Growing potatoes can be a challenge but it is a rewarding crop with many uses. Potatoes are not roots, although they are often thought to be. They are tubers and form on the underground portion of the stem. In frost-free areas, potatoes grow well from August to June. If you live in a frost-heavy area, it is best to limit your potatoes growing from September to March, before the chance of frost.
Potatoes grow from ‘seed’ tubers. You can cut your seed potato to make it go further as most have more than one ‘eye’. The eye is the spot on the potato out of which root will grow, often appearing as a small hole or dimple. If you are cutting, make sure each piece has at least two eyes. Place your seed potatoes or cutting in a tray in a cool and airy place to encourage sprouting. You can also use an egg carton. This must be done at least 24 hours before you plant to allow the cutting to ‘scab’ and dry out. This helps prevent disease and rot.
Preparing Your Soil
Potatoes do well in loose, well draining soil. You should avoid any soils with clay as they interfere with the development of the tuber, preventing well-sized vegetables. Sandy and loamy soil is best with added compost, or composted manure. Once you have identified the area in which you will grow potatoes, you should dig deep into the ground, breaking up the soil and removing weeds.
There are a number of ways in which you can grow potatoes, depending on what you have available to you and the size of land you wish to use.
These must be 15cm wide and deep with about 60 to 75cm between them. At the bottom of your trench, a layer of compost should be added about 5 to 10cm deep and incorporated with about 5cm of topsoil. Your seed potatoes should not come into direct contact with your composted material, so the topsoil is key in preventing this. Once the pants have grown to about 30cm in height, you can create small ridges or hills around each one to protect it. Potatoes are a space-intensive crop, but most smallholders can spare the space.
You will need 1 to 1.2m tall wire fencing ~ something with sufficient gauge to retain its form, and be used for a few years; wire cutters; some sort of twisty tie; cable ties or thin wire; straw or hay; pure manure-free compost; a water source and seed potatoes.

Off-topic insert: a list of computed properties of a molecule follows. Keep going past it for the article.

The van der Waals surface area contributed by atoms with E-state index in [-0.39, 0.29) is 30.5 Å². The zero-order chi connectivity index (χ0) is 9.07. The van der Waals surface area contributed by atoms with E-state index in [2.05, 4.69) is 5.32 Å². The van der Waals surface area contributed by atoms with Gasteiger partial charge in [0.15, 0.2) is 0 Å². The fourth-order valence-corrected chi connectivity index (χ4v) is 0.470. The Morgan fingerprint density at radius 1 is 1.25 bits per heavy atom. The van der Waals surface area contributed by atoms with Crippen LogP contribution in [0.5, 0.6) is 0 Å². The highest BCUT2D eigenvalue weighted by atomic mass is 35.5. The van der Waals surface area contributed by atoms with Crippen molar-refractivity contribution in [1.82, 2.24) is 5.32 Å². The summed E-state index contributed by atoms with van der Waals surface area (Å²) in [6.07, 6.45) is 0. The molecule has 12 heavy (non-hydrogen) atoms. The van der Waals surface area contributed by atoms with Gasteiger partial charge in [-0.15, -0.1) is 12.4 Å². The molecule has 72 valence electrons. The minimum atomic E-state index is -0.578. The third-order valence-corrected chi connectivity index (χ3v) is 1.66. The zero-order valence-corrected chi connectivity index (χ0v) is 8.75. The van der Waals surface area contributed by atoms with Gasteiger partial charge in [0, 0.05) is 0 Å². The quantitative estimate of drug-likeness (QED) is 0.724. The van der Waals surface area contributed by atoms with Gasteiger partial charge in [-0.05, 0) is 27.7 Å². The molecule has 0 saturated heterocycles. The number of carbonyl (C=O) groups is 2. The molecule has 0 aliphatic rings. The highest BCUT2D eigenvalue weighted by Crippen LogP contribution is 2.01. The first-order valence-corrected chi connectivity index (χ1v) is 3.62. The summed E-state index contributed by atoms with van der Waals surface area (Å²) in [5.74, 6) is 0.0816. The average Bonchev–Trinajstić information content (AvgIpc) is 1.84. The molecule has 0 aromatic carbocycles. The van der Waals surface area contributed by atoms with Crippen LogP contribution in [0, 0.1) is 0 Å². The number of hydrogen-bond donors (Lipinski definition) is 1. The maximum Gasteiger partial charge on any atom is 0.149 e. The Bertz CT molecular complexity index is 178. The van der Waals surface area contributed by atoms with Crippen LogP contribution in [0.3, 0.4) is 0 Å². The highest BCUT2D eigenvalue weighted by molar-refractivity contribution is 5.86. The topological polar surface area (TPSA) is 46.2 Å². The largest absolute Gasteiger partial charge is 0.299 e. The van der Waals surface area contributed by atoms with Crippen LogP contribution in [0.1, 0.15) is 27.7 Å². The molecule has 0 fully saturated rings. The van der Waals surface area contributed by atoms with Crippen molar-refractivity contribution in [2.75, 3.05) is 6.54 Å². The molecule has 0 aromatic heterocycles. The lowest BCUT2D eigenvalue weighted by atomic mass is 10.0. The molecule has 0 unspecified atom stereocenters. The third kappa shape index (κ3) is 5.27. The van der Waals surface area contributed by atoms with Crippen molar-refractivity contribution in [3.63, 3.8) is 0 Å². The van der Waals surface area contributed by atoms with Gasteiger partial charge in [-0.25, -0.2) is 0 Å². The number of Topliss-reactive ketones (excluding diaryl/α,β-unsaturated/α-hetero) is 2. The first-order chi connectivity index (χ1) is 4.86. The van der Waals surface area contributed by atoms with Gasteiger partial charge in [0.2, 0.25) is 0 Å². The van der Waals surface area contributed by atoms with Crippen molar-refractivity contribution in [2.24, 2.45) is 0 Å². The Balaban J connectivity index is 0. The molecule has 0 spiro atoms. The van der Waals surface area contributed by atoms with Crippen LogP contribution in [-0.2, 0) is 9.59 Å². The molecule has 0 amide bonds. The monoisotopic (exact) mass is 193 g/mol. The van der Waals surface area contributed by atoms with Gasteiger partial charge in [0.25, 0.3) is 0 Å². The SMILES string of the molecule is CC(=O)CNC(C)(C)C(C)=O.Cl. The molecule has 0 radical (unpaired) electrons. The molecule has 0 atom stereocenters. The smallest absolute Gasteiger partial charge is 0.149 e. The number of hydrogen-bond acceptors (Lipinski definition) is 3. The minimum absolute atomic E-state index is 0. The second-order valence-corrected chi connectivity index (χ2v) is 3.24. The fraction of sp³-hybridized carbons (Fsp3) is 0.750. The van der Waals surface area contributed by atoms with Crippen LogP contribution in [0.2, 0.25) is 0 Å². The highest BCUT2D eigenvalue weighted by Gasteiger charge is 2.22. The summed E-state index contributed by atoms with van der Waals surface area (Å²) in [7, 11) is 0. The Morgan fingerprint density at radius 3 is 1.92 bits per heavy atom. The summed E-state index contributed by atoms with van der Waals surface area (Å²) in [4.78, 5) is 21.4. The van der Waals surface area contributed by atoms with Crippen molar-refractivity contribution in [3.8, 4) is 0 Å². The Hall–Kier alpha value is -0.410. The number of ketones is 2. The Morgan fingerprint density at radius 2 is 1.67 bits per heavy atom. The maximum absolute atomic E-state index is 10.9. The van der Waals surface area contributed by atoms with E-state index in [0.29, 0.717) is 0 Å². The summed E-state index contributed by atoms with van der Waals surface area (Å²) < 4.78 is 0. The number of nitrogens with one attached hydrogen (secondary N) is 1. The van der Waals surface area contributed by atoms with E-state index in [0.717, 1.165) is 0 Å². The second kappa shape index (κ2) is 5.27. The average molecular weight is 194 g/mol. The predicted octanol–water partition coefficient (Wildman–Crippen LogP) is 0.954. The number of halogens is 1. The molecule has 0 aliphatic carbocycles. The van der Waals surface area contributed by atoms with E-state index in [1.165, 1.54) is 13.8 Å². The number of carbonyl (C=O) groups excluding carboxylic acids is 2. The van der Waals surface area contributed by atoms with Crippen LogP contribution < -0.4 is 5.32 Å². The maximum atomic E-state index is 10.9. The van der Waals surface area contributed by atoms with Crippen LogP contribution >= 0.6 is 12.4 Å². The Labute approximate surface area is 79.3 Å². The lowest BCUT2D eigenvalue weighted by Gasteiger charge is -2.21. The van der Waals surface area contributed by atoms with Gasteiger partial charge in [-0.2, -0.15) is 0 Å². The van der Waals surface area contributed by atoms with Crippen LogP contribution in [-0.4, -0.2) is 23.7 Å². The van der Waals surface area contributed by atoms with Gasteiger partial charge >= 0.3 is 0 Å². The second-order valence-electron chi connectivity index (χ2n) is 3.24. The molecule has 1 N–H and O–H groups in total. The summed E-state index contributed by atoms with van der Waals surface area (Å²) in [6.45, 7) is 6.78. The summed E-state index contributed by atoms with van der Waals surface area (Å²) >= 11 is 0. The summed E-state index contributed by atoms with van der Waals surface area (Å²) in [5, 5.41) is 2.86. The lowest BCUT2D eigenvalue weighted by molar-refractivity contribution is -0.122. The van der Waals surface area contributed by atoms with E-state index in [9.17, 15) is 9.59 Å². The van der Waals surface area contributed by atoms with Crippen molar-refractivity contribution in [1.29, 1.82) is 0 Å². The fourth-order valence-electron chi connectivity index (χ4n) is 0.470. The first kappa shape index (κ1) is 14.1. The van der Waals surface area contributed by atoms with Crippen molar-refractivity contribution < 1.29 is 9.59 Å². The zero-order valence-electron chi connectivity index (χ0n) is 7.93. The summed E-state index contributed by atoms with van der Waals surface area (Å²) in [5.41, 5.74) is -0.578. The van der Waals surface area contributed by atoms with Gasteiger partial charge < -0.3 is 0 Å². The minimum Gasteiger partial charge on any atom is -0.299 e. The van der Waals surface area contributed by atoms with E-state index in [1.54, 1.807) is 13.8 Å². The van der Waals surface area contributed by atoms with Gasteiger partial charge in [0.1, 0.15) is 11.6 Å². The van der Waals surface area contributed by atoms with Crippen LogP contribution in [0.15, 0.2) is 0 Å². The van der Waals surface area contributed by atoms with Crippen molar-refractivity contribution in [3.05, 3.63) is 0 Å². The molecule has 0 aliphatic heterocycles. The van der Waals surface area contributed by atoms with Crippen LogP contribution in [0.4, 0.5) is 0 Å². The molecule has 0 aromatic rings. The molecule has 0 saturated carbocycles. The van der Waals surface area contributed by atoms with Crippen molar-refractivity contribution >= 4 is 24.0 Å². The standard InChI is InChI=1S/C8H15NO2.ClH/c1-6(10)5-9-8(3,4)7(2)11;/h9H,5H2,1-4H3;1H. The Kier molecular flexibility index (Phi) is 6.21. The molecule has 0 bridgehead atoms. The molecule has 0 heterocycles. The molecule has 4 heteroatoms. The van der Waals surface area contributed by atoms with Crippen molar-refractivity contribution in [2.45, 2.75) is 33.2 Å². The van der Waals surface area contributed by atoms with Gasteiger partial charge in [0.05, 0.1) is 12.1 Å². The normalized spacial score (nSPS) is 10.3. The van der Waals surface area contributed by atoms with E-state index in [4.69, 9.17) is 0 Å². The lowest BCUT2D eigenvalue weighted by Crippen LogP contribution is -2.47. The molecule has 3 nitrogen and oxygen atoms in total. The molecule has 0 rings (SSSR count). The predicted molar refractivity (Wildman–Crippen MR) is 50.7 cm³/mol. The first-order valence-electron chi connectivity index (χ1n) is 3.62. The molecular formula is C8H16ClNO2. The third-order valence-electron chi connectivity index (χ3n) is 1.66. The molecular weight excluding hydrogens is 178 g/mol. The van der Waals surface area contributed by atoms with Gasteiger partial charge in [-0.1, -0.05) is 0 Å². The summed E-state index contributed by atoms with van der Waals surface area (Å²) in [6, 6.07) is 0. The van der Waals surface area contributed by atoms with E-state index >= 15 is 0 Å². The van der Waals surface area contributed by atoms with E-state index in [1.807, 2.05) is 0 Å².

Use the wire cutters to cut out a section of the fence to create a cylinder container, about 90cms in diameter. Use either twisty ties, thin metal wire, or cable ties to tie the fence ends together. Use straw to create a nest at the bottom of the bin to both help keep in the compost, and to reduce water-loss due to evaporation. If you do it without the straw, just make sure to use a fence with smaller holes to keep the compost from spilling out. The straw naturally supports itself up the sides as you spread it, leaving a large central area for the compost.
Next, shovel in compost and topsoil to a depth of about 30cms and lay the potatoes about every 10-12cms along the very outside of the bin, right next to the straw layer, with the eyes pointed out. Next, it is important to absolutely soak the compost, as it often is on the drier side. Do this after every potato layer is planted. It is important to keep the bin moist, from top to bottom.
Stack two to three tyres on top of each other, filling them with a topsoil and compost mix to just over half the depth of the tower. Place four or five seed potatoes on the soil with the eyes or shoots pointing upwards. Cover with soil and water thoroughly. As plants grow, add another tyre with a layer of soil to support the young plants. This will encourage larger plants, and more potatoes.
Grow bags, often made from heavy polypropylene, felt or canvas, work in much the same way as towers by containing the soil. These can be useful to prevent mole damage to your plants. One way to use these bags is to roll them down, fill the bottom with about 5cm of soil and compost mix and plant your seed potatoes. Then cover with just enough soil to cover the tops of the tubers. Water thoroughly, continuing to add soil as the young plants grow. Unroll the bag as you need to, to add height and contain the new layers of soil.
Regardless of what method you have chosen to grow your potatoes, there will come a time to harvest. Wait until the plant wilts, almost to the point of looking dead, then pull the whole plant out. If you are using a tower or bag, tip the tower or bag over, emptying out the contents and harvest like that.